State agencies give project updates on the Lake Placid/Tupper Lake rail trail, and rail rehab from Big Moose to Tupper
Editor’s note: Explorer contributor Tim Rowland touched base with representatives from New York state’s Department of Environmental Conservation and Department of Transportation on how two simultaneous projects are coming along: The rehabilitation of the rail line between Big Moose and Tupper Lake and the creation of a trail connecting Tupper Lake and Lake Placid on the former rail bed.
Q: Lots of people have seen work being performed on the Placid to Tupper rail trail (also known as the Adirondack Rail Trail), and are eager to learn when it will be ready for use. Can you give us an update on where the project stands now, and a targeted completion date?
A: There is a great deal of enthusiasm and anticipation for a completed rail trail from Tupper Lake to Lake Placid.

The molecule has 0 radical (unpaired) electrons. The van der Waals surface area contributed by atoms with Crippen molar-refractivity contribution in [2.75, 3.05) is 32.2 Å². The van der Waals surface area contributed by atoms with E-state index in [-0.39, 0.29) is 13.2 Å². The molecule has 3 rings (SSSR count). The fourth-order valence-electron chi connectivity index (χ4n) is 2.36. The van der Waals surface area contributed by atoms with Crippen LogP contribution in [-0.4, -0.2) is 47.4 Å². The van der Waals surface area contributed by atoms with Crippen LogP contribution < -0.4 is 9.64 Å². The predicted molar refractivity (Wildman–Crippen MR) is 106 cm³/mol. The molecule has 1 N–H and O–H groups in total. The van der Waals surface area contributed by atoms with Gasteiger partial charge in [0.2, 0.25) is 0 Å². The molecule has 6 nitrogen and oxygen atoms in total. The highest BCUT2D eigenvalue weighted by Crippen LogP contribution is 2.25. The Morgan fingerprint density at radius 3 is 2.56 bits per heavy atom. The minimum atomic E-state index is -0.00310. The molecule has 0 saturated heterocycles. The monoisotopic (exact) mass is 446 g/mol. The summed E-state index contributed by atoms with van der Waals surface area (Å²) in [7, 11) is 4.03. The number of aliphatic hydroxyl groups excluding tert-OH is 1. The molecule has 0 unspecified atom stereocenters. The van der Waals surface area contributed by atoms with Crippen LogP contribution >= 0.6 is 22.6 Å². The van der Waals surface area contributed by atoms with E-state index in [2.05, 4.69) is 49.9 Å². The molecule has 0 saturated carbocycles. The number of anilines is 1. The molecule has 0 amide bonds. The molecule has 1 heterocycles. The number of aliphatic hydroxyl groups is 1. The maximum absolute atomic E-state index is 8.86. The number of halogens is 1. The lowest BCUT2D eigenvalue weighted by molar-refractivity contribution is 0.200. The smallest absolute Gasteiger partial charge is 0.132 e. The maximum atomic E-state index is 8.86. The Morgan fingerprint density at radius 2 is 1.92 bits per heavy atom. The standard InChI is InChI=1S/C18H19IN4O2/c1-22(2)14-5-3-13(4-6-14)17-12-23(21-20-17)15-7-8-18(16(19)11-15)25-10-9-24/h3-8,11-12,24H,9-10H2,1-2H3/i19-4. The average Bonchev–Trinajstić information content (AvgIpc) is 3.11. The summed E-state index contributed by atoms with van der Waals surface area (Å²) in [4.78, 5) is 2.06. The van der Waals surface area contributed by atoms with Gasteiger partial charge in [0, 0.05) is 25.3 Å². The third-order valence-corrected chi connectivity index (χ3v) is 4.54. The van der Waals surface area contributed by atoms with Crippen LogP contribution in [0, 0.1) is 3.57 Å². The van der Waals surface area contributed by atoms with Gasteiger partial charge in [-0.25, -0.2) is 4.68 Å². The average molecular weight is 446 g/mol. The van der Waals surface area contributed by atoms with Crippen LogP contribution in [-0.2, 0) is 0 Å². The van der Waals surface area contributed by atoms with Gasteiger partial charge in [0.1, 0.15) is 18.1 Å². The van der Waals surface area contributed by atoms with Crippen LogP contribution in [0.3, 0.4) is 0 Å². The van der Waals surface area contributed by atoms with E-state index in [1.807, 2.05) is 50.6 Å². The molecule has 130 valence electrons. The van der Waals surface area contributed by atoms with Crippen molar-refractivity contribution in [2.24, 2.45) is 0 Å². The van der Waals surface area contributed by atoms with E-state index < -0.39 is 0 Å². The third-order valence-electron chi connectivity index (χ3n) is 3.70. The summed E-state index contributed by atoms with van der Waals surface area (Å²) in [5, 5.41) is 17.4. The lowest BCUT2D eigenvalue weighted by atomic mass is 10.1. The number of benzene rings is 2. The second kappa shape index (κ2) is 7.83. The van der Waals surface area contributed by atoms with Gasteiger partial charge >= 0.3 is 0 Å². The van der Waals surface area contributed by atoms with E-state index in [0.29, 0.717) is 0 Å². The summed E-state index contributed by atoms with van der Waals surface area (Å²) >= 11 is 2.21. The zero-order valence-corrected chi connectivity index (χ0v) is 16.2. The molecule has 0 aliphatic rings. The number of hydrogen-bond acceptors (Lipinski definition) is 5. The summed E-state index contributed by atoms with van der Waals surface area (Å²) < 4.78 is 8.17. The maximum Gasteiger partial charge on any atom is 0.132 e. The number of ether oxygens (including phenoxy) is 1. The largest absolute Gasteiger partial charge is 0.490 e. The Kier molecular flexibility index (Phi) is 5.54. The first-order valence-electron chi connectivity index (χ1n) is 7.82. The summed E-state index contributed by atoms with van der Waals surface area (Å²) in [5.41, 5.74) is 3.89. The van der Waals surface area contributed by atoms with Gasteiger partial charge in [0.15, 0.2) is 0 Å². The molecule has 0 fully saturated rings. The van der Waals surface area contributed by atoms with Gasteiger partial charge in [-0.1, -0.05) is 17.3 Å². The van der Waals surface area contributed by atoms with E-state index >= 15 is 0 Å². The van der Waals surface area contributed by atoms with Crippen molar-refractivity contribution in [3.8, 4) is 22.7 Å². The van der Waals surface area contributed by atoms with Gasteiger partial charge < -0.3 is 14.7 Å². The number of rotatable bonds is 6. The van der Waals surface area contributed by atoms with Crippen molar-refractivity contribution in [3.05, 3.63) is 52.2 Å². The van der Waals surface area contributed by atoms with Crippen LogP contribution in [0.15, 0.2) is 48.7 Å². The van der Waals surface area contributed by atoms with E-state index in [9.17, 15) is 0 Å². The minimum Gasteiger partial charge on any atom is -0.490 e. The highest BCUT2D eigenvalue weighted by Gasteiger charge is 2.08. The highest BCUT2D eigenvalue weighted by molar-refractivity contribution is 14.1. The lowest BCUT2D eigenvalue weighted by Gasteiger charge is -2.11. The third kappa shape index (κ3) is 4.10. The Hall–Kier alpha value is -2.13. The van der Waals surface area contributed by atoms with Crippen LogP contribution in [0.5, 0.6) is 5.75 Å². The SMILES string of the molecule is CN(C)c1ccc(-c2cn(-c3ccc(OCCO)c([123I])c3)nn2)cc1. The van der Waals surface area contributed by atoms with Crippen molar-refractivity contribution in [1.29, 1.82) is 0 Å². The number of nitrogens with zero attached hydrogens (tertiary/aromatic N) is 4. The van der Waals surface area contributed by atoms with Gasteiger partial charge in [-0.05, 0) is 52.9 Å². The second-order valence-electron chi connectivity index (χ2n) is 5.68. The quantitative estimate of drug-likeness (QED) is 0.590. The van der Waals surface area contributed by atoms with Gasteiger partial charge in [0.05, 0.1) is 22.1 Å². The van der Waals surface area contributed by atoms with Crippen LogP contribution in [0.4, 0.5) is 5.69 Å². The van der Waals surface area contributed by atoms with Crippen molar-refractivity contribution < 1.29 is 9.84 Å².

At this stage in the project, the Department of Transportation (DOT) has jurisdiction of the entire corridor. The contractor is expected to complete the rail infrastructure removal work this fall, and the Department of Environmental Conservation (DEC) expects to obtain jurisdiction of the Tupper Lake to Lake Placid segment after the contractor is finished.
In the meantime, DEC and the Office of General Services (OGS) are working on obtaining the necessary wetlands permits from the APA and the U.S. Army Corps of Engineers. Additional information and details on the length, start/end points, and number of phases in the development of the trail will be determined by the terms of the wetland permits and completion of the engineering and design.